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Hardwood Defect Guides

The Wisconsin Forestry Center is developing ​photographic guides to defects in hardwood tree species. The guides are intended as a resource to assist foresters and loggers in understanding ​the impacts of externally visible defects on internal conditions in a tree.​​ Understanding the impact of external defects on the quality of lum​ber inside a tree is of prime importance for foresters when developing stand prescriptions and marking timber. ​The Foresters’ Photographic Guide to Stem Defects in Hard Maple was published in 2023, and a guide to defects in red oak will be released in late 2024.

PHOTOGRAPHIC GUIDE TO DEFECTS IN HARD MAPLE

Hard maple represents both one of the highest volume and highest value timber species in the Lake States. The 55-page maple defect guide feature​s full-color photos depicting how a defect moves through a log, board-by-board.​ The guide describes wound ​response in trees and documents the impacts from the following types of defects: butt defects, cavities, tearouts, maple borer, bird peck, included bark, seams, epicormic sprouts, and remnant branches. ​​Each defect is depicted with images of the tree’s exterior as well as how the defect appears on milled boards.

ORDER THE GUIDE

Cost: $20/each. Free shipping!​

Discounted price of $18/each available for Wisconsin SFI members. Please list your organization in your order information.​

How to Order: ​

  1. Order online.​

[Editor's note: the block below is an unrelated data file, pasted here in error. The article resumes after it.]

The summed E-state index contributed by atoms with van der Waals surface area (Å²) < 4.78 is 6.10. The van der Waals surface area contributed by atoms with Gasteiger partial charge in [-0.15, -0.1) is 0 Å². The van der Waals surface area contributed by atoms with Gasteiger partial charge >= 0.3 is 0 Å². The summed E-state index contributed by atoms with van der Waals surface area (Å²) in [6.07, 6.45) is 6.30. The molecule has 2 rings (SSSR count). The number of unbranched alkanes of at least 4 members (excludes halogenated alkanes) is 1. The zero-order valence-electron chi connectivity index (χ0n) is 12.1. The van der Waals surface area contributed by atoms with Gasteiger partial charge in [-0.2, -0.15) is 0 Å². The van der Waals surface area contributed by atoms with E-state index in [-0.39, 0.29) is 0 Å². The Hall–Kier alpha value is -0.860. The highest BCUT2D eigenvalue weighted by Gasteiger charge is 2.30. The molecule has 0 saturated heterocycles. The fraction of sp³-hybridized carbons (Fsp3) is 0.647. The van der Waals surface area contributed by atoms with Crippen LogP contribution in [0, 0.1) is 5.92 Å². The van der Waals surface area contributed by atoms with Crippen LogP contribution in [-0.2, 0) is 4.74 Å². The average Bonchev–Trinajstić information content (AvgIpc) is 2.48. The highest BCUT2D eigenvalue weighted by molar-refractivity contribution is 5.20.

2. Or send this fillable order form​ along with check pay​ment to: 
Wisconsin Forestry Center
Attn: Maple Defect Guide
800 Reserve St.
UW-Stevens Point
Stevens Point, WI 54481​

PHOTOGRAPHIC GUIDE TO DEFECTS IN NORTHERN RED OAK

Northern red oak (Quercus rubra) is an economically important species in the Lake States. Of the species in this defect guide series, hard maple is extraordinary at compartmentalizing wounds, while northern red oak is more moderate. This guide will document impacts from the following types of defects: butt defects, epicormic sprouts, co-dominant stems, tearouts, suppressed growth, logging equipment damage, seams, and insect damage. Trees for this guide were selected from a site in Shawano County.

This project was completed thanks to three research assistant interns in the UW-Stevens Point College of Natural Resources. View their presentations from the 2024 CNR Student Research Symposium.


PROJECT PARTNERS

This project was made possible through support from the following entities: